Inspiration

My Holiday Experience

Tricia Medrano Bridges
By Tricia Medrano Bridges

The holidays are fast approaching and reminding me of when I was young and excited about my first holiday in MY own apartment. I thought of how we celebrated Thanksgiving with turkey, dressing (no oysters by the way), sweet potatoes, mashed potatoes and by all means don’t forget the canned cranberry sauce!  Good heavens, my father thought the canned cranberries were just the bomb… open on both ends, run your knife around the inside of the can and slide onto a small plate. Then the best part in his mind – slice the cranberries right on the rings where they fit in the can… just brilliant he would comment. Of course, there would be pies… pumpkin, chocolate and something momma called mincemeat pie which I was never brave enough to try. But the big experience of the day was the soup we had about 11:30 as a teaser for the 12:30 meal. The soup was always served in a small coffee mug with seasoned bread sticks. My mother rotated her soups each year and even wrote on her calendar which soup was served that year! What a process it was.

the experiences that bring joy and fill our hearts happen when we share it with people, not thingsThe week before Thanksgiving at work the talk was all about what we would be cooking. I listened for a while and then just couldn’t help myself. What? You aren’t having turkey? You are having Cornish hens… that’s just weird. No CANNED cranberries, I exclaimed… just wrong, so wrong! I began to feel sorry for my friends as they were so off base. One friend actual said that her family served ham at Thanksgiving and another told me how wrong that we didn’t serve corn, after all, the Native Americans brought corn to the first Thanksgiving.  It all had my head spinning.

As the holiday drew closer and I realized that I would be alone, due to the work schedule I couldn’t go home… all those silly things I thought began to fade away. I really didn’t care if there was no turkey. Cranberries, corn or potatoes really didn’t make the experience of Thanksgiving a joy for me, it was my family and friends. The holidays meant listening to my Uncle telling stories of his childhood. My Aunts swarming in the kitchen with my mom as they put finishing touches on the food. Watching the kids running through the dining room snatching an olive or deviled egg… those were really the experiences of the day that mattered. In later years, buying a turkey and all the fixings for a family in need, taking a plate of food to an elderly or lonely neighbor. Those experiences blessed me and enriched my life and set examples of kindness for my children.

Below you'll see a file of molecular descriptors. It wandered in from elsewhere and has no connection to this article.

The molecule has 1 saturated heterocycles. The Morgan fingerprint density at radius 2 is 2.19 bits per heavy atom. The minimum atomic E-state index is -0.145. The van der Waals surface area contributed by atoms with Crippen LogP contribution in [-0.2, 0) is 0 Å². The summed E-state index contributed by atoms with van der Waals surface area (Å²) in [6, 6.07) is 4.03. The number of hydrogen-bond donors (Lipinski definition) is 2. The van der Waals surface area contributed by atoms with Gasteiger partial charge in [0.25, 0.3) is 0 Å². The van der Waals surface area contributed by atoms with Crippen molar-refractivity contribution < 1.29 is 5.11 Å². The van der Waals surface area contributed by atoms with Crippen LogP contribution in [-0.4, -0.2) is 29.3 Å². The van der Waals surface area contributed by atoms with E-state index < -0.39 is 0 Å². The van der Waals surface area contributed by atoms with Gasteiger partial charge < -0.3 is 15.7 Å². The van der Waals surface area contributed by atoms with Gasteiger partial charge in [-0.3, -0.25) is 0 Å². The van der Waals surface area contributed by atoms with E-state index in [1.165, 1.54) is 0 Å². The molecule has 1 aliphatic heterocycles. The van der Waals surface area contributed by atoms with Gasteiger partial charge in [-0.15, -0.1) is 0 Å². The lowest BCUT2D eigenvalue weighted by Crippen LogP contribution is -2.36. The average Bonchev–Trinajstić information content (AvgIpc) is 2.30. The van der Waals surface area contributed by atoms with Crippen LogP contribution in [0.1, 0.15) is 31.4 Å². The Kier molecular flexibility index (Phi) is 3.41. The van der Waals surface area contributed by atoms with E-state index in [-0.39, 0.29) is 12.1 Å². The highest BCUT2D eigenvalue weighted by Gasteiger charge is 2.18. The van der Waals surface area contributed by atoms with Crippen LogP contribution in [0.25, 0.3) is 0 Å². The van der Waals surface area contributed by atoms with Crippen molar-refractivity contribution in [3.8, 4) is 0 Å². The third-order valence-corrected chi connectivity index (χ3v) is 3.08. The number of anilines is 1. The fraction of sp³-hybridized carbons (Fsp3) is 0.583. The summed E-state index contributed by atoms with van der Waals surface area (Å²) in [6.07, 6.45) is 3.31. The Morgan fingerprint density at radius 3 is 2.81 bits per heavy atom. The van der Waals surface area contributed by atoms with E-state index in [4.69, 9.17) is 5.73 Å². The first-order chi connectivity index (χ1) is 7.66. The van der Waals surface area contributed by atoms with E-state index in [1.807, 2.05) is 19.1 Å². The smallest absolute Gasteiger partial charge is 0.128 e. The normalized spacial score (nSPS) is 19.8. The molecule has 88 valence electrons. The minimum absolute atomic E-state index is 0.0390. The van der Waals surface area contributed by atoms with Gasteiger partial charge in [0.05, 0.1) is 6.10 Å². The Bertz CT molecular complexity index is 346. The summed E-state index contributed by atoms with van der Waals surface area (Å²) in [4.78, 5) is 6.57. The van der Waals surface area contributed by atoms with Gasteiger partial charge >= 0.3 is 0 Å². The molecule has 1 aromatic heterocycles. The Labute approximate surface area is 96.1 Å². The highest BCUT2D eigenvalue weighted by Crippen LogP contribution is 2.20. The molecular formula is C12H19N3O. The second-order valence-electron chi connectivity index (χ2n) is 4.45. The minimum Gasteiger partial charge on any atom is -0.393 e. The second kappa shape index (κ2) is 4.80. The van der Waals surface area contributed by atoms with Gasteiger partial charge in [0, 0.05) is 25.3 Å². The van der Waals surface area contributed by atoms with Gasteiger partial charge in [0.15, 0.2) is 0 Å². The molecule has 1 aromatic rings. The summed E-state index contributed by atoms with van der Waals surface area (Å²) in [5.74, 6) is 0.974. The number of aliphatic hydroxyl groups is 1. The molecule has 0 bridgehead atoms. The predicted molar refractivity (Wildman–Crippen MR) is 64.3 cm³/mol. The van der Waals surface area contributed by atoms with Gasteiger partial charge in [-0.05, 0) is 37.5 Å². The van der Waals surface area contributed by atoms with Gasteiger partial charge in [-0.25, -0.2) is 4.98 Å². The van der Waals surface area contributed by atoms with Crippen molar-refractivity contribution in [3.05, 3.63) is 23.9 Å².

Regardless, Thanksgiving, Christmas, or Hanukah, the customs and traditions are wonderful but the experiences that bring joy and fill our hearts happen when we share it with people, not things. Many years from my first grown Thanksgiving with many memories, one still remains strong. It was a cold day, now nightfall and we were making the two hour drive back home. My children wanted a snack and we stopped at a burger house and went inside to order. As we waited, I saw a young soldier that I knew was before us and told the man at the register, “He was before us.” The man replied no he is waiting to talk to the Manager, so I ordered and stepped back to wait. Soon, I heard the young man say “Your manager told me if I was hungry to please come tell him and he would give me a burger.” The guy at the register was rude and said well his isn’t here you will just need to wait.

Suddenly, anger flew all over me. We had been stuffing ourselves all day and this young soldier was hungry. I got up and asked him to come with me to the counter, he looked confused but did what I asked. I told the guy at the register “He has an order” and told the young man to order what he wanted. He seemed hesitant but finally did and asked me if he could order a small burger for his dog who was hungry too. After getting our food we all walked out together and watched his dog have a great Thanksgiving meal. The soldier thanked me more than once as we parted reminding me once again, it’s really not about the food, it’s about pausing and finding the things that truly matter, family, friends, or even strangers who need a smile. Perhaps during the holidays we can all find experiences to bless us… it really is better than getting a holiday sweater or ugly tie.

Tricia Medrano Bridges
Retired CEO, Chiapas International -A Global Microfinance Initiative Tricia’s career in nonprofit began in 1976 in Dallas. In the mid-80’s, was transferred to New Orleans to direct activities for a national nonprofit in Louisiana and Mississippi. In 1991, returned to Dallas...Read More
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